Wednesday, 3 September 2014

Tung's Charm Offensive

Former chief executive Tung Chee-hwa did his best to sugar-coat the situation
Beijing is now on the charm offensive, trying to soften the blow of Sunday's news to Hong Kong people by trotting out former chief executive Tung Chee-hwa out earlier today.

He gave his first press conference for the first time since he stepped down from office in 2005, looking a lot older, but wielding more power now that he is vice-chairman of the Chinese People's Political Consultative Conference.

Tung claimed he understood the pan-democrats' disappointment and anger in the National People's Congress Standing Committee's tough guidelines on how candidates for the next election for chief executive will be chosen for 2017.

"I understand how they feel. I understand how deeply and strongly felt those emotions are," he said.

Does he really? Then why does he support the decision to have 1,200 people picked by Beijing to choose the candidates, who must have at least 50 percent of the nominating committee's vote?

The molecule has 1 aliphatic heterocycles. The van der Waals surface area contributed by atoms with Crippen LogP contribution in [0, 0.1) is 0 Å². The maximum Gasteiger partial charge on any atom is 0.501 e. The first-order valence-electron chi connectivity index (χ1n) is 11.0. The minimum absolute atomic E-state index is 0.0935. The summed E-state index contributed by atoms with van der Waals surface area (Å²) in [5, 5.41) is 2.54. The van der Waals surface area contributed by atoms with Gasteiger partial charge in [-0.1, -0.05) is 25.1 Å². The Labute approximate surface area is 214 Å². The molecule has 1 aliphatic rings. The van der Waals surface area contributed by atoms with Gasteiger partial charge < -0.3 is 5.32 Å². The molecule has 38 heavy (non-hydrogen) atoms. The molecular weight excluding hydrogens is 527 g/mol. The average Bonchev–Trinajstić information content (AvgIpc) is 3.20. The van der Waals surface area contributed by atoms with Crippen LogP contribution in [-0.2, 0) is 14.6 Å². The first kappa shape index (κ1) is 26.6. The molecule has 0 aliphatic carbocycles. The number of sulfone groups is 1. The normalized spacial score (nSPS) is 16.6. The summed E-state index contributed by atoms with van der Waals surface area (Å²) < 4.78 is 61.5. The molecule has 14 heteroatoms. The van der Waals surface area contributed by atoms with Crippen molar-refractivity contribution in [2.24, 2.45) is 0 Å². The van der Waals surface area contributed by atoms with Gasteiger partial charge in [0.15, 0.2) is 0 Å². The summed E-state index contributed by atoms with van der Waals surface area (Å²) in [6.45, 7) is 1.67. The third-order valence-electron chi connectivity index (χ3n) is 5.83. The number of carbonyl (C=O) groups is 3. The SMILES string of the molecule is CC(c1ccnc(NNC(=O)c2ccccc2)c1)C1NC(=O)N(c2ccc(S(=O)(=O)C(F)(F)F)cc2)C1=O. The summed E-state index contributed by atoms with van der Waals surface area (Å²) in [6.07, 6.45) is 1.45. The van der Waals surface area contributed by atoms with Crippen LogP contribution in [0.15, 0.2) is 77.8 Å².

It is interesting to note that in 1996 he was chosen by a panel of only 400 members, whereas in 2012 current Chief Executive Leung Chun-ying was voted in by 689 out of 1,132 people.

In addition, Tung remarked that from 1997 to 2017 -- "a short time of 20 years" -- Hong Kong has gone from a governor who was parachuted in to 5 million being eligible to vote.

"From 2017 onwards the people of Hong Kong will elect the chief executive by universal suffrage, fulfilling the collective aspiration of Hong Kong," he said.

"Today, on the eve of Hong Kong's crucial development in our long history, on the verge of our going for the biggest political leap, how can we possibly choose to stand still? How can we let our march towards democracy stop and stall? We cannot," he said.

But we still can't nominate the candidates so how is that universal suffrage according to international norms?

"I appeal to people of all political stripes to come together and turn negative sentiments into positive energy. Hand in hand, we will build a sound electoral arrangement on the basis of the foundation laid down by the NPC," he added.

Grandpa Tung even has the gall to say: "Five million voters personally picking their leader... is democracy, real and substantial".

He is obviously doing his best to sugar-coat the situation, but we all know he is speaking in half truths in the hopes of getting greater consensus on this. But Tung already said he was opposed to Occupy Central, so he is not offering any other suggestions on how people can make their voices heard, or other avenues for negotiation.

Tung is hardly the voice of reason, but the voice of propaganda... does he really have Hong Kong's interests at heart?




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